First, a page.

And when I arrived at the office, instead of agonizing indoors I took matters into my own hands outside, set up the ladder, removed last week’s message (“Good judgment comes from experience that often comes from bad judgment”), and put up, simply, “Pokéstop!!”  (I would have used more exclamation points if we had them.)

So, that was at 9am.

At 3pm a TV reporter stopped by and interviewed me, with the sign in the background.

At 5pm a 20-second clip of this interview aired on the news.

At 6pm the news showed again, but this time the local police told the dark side of the Pokémon Go story: some bad people might use Pokémon Go to lure good people into secluded areas and mug them; and (oh the horror!) in fact teenagers were out hunting for Pokémon last night past curfew!

And at 10pm, the whole minute-forty-nine story aired—both sides of it—giving me a full thirty seconds of air time:

http://www.kyma.com/yuma-police-warn-pokemon-go-players/

Then today a radio show from Phoenix called me and interviewed me over the phone—supposed to be broadcast on a morning talk show tomorrow—supposed to be emailed a transcript.

All from that silly marquis!

All from wanting to bring Christ’s peace to a chaotic world, and seeing how Pokémon Go is helping to do just that—a fun, community-oriented activity to distract us in a healthy way from the fear and anxiety over recent national and international tragedies.

Who knew?

On behalf of St. Paul’s, thank you for partnering with us, Pokémon Go!

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Making Peace with Ghosts

Posted in Homilies with tags , , , , , , , on April 19, 2015 by timtrue

Luke 24:36b-48

Jesus himself stood among them and said to them, “Peace be with you.” They were startled and terrified, and thought that they were seeing a ghost.

Do you believe in ghosts?  What about zombies?

Donny was my next door neighbor.  He was my hero; my role model.

I have an older brother, Andy, about a year and a half older than I—just this side of a year and a half, actually: fifteen months and sixteen days.

Andy wasn’t my role model.  Not so much anyway.  He was my older brother; and you know how that goes.

But Donny!  He was the one I looked up to!

My family had moved to Camarillo in January of 1972.  I was almost four; Andy was five.  And I can still remember that first day, pulling in with a moving truck, into the driveway that would be mine for the next twelve and a half years—the driveway; and the old ranch house; and the seventy or eighty avocado trees that came along with it!  Here was my boyhood home.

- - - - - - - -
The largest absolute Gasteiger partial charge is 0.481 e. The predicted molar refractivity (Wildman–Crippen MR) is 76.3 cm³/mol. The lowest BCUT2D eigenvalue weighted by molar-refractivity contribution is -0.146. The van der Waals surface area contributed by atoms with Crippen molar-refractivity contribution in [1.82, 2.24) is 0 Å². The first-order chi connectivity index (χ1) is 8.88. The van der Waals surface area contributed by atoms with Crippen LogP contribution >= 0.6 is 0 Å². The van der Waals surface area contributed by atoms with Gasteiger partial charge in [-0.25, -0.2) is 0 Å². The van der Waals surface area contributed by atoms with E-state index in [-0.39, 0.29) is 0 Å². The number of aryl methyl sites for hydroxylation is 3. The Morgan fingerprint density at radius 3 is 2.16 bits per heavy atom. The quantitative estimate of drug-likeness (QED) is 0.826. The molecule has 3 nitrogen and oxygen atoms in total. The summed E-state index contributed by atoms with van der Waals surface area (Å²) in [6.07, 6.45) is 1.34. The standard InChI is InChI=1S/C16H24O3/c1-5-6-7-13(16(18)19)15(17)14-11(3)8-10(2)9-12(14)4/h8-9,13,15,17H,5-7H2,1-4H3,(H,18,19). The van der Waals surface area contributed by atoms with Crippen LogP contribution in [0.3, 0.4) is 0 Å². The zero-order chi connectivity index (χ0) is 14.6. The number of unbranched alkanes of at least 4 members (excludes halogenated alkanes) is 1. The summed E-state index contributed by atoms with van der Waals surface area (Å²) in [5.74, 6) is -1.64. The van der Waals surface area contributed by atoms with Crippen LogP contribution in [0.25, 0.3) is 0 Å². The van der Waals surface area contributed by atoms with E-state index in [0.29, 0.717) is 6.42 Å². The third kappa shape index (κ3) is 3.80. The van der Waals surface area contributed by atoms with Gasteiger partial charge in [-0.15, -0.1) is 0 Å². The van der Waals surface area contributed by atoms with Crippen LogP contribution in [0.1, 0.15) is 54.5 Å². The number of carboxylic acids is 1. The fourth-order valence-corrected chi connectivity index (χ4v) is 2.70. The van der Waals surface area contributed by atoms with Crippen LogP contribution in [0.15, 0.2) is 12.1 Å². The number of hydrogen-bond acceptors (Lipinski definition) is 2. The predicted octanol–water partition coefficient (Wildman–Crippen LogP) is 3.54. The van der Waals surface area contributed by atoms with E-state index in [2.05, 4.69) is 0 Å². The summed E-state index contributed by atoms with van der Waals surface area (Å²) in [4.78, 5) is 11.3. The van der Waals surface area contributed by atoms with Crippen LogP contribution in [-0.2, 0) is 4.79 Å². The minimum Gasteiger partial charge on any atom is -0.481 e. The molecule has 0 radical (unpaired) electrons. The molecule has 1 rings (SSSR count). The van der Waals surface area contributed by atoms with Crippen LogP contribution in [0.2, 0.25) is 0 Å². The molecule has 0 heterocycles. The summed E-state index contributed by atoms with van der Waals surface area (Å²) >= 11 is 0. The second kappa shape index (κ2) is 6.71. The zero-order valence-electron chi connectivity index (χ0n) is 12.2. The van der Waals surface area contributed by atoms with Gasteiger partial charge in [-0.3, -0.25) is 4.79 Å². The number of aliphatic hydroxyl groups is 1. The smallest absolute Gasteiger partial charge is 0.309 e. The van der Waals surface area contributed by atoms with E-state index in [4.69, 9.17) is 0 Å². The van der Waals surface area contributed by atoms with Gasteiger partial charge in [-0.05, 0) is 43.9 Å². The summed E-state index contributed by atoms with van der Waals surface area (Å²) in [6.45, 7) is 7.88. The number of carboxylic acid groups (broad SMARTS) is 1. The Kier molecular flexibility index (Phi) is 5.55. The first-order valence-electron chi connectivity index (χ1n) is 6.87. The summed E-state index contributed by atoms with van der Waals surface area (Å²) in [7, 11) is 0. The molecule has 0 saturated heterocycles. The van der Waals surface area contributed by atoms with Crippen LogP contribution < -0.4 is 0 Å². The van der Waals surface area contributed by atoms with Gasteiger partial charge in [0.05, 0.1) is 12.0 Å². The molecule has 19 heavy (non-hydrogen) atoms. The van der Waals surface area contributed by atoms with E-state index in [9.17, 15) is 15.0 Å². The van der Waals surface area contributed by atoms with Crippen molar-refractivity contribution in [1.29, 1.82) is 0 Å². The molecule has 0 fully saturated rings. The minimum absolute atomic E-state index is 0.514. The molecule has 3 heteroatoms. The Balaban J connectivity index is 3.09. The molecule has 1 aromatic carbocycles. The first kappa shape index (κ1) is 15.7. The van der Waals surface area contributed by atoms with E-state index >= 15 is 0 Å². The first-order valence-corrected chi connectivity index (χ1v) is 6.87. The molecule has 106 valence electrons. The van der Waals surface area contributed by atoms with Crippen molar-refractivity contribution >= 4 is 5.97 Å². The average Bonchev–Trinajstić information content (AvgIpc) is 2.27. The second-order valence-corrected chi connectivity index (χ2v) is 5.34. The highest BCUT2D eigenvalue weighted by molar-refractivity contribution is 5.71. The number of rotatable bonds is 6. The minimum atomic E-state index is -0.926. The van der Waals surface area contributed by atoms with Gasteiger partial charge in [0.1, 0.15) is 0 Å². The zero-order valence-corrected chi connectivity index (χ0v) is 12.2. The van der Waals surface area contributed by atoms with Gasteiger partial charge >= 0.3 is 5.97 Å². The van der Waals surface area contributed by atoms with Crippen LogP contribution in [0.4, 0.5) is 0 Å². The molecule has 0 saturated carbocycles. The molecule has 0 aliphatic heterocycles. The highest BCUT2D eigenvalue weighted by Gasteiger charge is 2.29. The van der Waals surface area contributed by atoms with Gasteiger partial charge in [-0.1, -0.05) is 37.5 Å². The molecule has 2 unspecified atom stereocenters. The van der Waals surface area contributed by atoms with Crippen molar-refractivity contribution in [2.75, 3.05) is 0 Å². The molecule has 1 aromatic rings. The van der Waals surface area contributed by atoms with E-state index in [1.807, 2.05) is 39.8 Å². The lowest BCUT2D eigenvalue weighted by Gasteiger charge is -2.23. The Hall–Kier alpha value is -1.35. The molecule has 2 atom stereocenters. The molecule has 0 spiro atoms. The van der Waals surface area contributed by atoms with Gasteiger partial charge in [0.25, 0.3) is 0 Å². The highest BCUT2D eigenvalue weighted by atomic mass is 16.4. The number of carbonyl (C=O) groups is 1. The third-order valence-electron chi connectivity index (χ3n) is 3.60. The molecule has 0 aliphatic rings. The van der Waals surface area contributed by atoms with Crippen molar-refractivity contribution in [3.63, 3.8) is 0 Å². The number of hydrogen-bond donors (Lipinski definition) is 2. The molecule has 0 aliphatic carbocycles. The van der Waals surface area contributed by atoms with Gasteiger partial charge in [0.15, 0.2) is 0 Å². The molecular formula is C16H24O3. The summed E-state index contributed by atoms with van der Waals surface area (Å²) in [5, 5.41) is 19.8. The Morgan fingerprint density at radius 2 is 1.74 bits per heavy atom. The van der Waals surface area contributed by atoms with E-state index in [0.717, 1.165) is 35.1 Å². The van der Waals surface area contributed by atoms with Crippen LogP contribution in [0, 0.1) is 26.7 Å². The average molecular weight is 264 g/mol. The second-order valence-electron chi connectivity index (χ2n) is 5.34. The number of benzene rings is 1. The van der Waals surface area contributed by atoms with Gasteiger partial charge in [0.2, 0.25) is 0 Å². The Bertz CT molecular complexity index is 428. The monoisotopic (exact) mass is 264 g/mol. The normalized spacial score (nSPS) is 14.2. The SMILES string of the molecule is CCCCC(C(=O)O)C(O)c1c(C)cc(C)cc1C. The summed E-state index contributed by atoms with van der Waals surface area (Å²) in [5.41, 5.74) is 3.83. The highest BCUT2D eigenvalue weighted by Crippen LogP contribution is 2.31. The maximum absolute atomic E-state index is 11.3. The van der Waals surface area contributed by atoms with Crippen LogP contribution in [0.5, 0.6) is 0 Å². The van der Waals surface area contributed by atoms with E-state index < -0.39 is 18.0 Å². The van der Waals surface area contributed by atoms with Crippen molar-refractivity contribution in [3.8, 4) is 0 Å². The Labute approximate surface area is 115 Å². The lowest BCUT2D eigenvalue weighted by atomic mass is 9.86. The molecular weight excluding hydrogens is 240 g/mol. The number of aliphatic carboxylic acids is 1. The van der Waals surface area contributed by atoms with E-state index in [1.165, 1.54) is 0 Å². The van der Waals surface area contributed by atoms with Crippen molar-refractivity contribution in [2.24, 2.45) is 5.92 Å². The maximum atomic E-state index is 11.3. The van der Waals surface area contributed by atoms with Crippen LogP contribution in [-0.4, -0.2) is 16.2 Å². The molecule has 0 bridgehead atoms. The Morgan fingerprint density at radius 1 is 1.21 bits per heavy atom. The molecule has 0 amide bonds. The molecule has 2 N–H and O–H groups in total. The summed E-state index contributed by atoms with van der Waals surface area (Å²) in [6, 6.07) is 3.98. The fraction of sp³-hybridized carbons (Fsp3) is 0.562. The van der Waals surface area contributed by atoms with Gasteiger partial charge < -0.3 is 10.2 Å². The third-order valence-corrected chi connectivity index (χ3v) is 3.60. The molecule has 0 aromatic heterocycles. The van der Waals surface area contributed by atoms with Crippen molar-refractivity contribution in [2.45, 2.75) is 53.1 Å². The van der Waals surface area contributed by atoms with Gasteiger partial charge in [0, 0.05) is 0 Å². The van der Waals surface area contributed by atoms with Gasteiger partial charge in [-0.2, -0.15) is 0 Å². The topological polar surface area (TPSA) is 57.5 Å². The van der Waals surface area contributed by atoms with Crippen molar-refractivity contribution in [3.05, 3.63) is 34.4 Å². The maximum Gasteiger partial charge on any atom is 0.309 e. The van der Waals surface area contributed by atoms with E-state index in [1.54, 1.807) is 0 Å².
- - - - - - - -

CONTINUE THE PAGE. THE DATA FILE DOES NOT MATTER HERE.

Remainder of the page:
Donny lived next door.  He was two months older than Andy; and, to a boy of three, that made Donny so much wiser—and just plain better, any way you looked at it!

So, in time, Donny learned to come on over any time of the day and peek in the back door, the sliding glass door; and if Andy or I was there, he’d just let himself in.

We’d do the same, too, Andy or I, at Donny’s house.  We didn’t know any different.  This was life.

Happy doesn’t even begin to describe the emotion I felt, then, when—finally!—the day came: Donny was invited to spend the night.

Ah, my first sleepover!  Donny was my hero; my role model.  He was brave.  He was tough.  He wasn’t afraid of anything!

Now, Andy and I shared a built-in bunk bed.  He got the top bunk—he was older, remember.  And I got the bottom.  (I’m still sore about this, by the way.)  But tonight it was to pay off!  For beneath my bunk laid a trundle bed; and tonight it would be rolled out and occupied by Donny, my hero, my role model.  He was brave.  He was tough.  He wasn’t afraid of anything!

Also, we had this foreboding, creaky, and frankly spooky spiral staircase—made of cold, hard wrought iron—leading from a rather dark corner of the kitchen down, down, down into the basement.  The steps on this staircase were open at the back; meaning there was a perfect space underneath, to hide in and reach my hands through and scare the heebie-jeebies out of anyone who happened to be descending.

Mom never liked this staircase much.  But we boys did.  Most of the time!

And then I already mentioned the avocado orchard, right?

So: there was a squatter who lived in the orchard.  Like most squatters, he remained elusive, hidden away in corners where we wouldn’t happen upon him easily.  But he wasn’t what you might call a typical squatter; for he wasn’t exactly human.

Some time ago he’d been in a terrible accident: a pedestrian crossing the street, if I remember correctly, when a Mack Truck plowed into him, catapulting him onto the ice-plant some forty feet away.

Witnesses saw it.  The truck driver screeched to a halt.  A small crowd ran over to help the tall man, the seven-foot man.  One person checked his pulse; another called 911; someone else performed CPR.  But, alas, he lay crumpled and lifeless in a heap.  It was too late.  The seven-foot man was dead.